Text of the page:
Global growth to slow, markets brace for higher rate hikes. Traders return to oil, grains, iron ore and affiliated APAC stocks
APAC Strategy Team
Summary: Global growth to slow says the World Bank, Earnings estimates are weaker and markets brace for more rate hikes. So, Traders turn to commodities again. Oil continues its climb from last week, as global mobility picks up while supply remains cut off from Libya. Broad Asian markets are mixed, yet stocks shine in power generation and Ag. While down under in Australia, their share market inches toward its record all time high, beefed up iron ore, oil and fertilizer stocks.
Co-written by Market Strategists Jessica Amir in Australia, Redmond Wong in Hong Kong. Charu Chanana in Singapore.
What’s happening in equites that you need to know?
The major US indices brace for weakness: The Nasdaq 100 (USNAS100.I), S&P 500 (US500.I) are on the back foot, trading under their 50-day moving averages. Q1 earnings expectations are the weakest since March 2020, plus results so far are showing profit erosion and rising input costs. Traders are digesting World Bank estimates of slower growth for the year, and bracing for more rate hike hints Thursday. Meanwhile, oil giants remain favored, Occidental (OXY) shares trade up 112% this year, Halliburton (HAL) trades up 82% YTD, Marathon Oil (MRO) up 63% YTD, with oil companies likely to see the strongest earnings growth this year.
Asian markets are mixed: The MSCI Asia Pacific, ex Japan Index (FMASM2) is lower. Singapore’s STI Index (ES3) up 0.7% led by power generation firm Sembcorp (S51), travel stocks such as Genting Singapore (G13) and Singapore Airlines (C6L) as well as agriculture stock Wilmar (F34) and banks UOB (U11) and DBS (D05). Japan’s Nikkei (NI225.I) was trading flat, supported mainly by gains in base metals but dragged by Fast Retailing (9983). MSCI Asia Pacific ex-Japan was lower after US stocks closed in the red overnight and gains in oil prices continued.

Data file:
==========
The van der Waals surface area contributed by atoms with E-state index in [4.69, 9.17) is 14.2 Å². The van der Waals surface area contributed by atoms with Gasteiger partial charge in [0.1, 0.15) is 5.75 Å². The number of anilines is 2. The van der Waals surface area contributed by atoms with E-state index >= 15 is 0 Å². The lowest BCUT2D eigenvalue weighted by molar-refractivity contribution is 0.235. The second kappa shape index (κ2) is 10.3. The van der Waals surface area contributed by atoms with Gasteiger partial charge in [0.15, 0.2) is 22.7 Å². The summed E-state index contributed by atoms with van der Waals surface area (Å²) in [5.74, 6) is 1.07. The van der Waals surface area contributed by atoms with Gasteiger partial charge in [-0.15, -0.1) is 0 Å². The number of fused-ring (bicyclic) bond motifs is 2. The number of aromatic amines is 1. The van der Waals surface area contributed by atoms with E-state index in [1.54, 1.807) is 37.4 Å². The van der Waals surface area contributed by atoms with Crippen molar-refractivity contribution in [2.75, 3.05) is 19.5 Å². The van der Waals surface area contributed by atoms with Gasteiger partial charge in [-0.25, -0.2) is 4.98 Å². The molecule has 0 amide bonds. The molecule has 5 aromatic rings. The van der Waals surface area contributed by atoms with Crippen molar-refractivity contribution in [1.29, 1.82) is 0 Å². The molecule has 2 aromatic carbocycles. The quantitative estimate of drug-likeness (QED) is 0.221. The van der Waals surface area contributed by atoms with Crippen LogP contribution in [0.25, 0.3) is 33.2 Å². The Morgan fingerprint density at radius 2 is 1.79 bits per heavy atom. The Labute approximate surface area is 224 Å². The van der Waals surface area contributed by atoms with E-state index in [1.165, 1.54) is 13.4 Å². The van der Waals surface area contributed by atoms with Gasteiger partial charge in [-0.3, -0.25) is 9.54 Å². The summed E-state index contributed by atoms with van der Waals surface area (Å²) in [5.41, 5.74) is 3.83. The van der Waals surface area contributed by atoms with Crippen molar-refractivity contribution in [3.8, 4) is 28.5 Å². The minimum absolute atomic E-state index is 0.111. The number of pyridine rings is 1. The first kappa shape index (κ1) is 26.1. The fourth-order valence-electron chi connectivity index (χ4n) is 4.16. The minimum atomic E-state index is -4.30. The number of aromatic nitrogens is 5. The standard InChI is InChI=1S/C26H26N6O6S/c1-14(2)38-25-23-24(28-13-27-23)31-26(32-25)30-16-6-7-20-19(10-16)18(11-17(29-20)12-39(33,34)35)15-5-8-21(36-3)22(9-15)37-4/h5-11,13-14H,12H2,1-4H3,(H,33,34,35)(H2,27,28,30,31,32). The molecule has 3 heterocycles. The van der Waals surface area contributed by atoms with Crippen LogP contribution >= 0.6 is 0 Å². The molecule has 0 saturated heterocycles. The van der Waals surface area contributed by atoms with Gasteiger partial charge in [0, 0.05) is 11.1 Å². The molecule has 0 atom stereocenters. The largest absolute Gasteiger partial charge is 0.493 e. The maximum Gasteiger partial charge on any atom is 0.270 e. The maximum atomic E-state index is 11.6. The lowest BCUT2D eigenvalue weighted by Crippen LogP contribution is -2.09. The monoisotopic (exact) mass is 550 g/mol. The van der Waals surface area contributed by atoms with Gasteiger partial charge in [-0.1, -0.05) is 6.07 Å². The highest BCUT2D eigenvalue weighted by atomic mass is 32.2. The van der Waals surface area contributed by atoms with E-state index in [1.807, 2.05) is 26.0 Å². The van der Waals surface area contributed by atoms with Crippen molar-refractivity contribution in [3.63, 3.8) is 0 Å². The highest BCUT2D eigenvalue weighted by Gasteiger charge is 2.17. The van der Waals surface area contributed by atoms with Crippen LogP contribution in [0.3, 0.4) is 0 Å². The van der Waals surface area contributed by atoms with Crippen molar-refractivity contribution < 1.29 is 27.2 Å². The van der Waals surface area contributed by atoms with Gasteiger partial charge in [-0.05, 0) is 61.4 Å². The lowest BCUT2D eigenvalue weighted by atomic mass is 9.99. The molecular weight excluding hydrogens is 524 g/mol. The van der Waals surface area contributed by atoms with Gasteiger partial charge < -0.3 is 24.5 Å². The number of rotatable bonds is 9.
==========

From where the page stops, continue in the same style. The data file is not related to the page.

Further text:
HK equities retreat. Hang Seng Index (HSI.I) retreated by 2.8% after coming back from the 4-day long holiday weekend. Investors found the 25 basis point reserve requirement ratio cut by the People’s Bank of China last Friday disappointing as they had been expecting a more typical 50 bp reduction and a 10 bp cut in the policy Medium-term Lending Facility (MLF) rate as well. Bilibili (09626) lost 11% on rumor that the company was laying off staff in its live streaming department. E-commerce names declined on report that the Shanghai Administration for Market Regulation had asked e-commerce companies to a meeting and called on the latter to improve on practices on pricing and delivery of necessities to consumers during the lockdown. Alibaba (09988) and Meituan (03690) fell 4% to 6%. China Merchant Bank (03968) fell 11% following the abrupt departure of the Chinese bank’s president. CSI300 (000300.I) declined modestly. Coal miners and fertilizer producers gained.
The Australian share market is nearing a record all time high. The (ASX200)is up 0.5% on Tuesday, up for the third day and is now just 0.3% away from hitting its record high. The RBA meeting minutes showed that quicker inflation and a pick up in wages growth will bring forward the timing of the RBA’s first rate hike, however that’s not spooking the ASX, as most sectors trade higher. Gold stocks are leading the market today, like Ramelius (RMU) up 5%, Perseus (PRU) up 4% as investors back the safe haven asset as it traditionally rallies when interest rates rise. While shares in fertizlier and explosive company Incitec Pivot (IPL) are up 4%, to their highest level since 2018 after announcing production will kick off again at its ammonia plant. Elsewhere, oil and coal shares are pushing up while, shares in Australia’s biggest iron ore companies, BHP, FMG and RIO trade higher as iron ore sets 2.5 months highs.
Crude oil (OILUKJUN22 & OILUSMAY22) continues to move up, extending its uptrend from last week, WTI oil back at $108, Brent up $113.39 as Libya oilfield outage cut off half a million barrels a day, adding to lack of supply from the war in Ukraine. PLUS, global mobility is rising. For example, Moody's (rating agency) expects travel to be back to normality in 12-18 months. More imminently, China Eastern Airlines resumed flying Boeing 737-800 jets from last weekend following the deadly crash
Grain prices surge again. Wheat prices (futures) up 3.6% to $11.28 a bushel, forming another uptrend on lack of supply fears, as colder weather (snow) is tipped to slow planting in Canada. Plus, Wheat planting in US is growing slower than last year. USDA’s springs wheat seedings crop progress report shows 8% of the expected area was planted, compared to 18% last year. Wheat is likely to head higher due to warmer summers, colder winters, meaning soil temps in Canada and US are not ideal, so slimmer supply is ahead, which is supporting wheat prices. Meanwhile Corn prices near a record high. And International Rice Research institute forecasts rice yields may drop 10% in the next season - that is 36mn tons. This will continue to get worse if the war continues.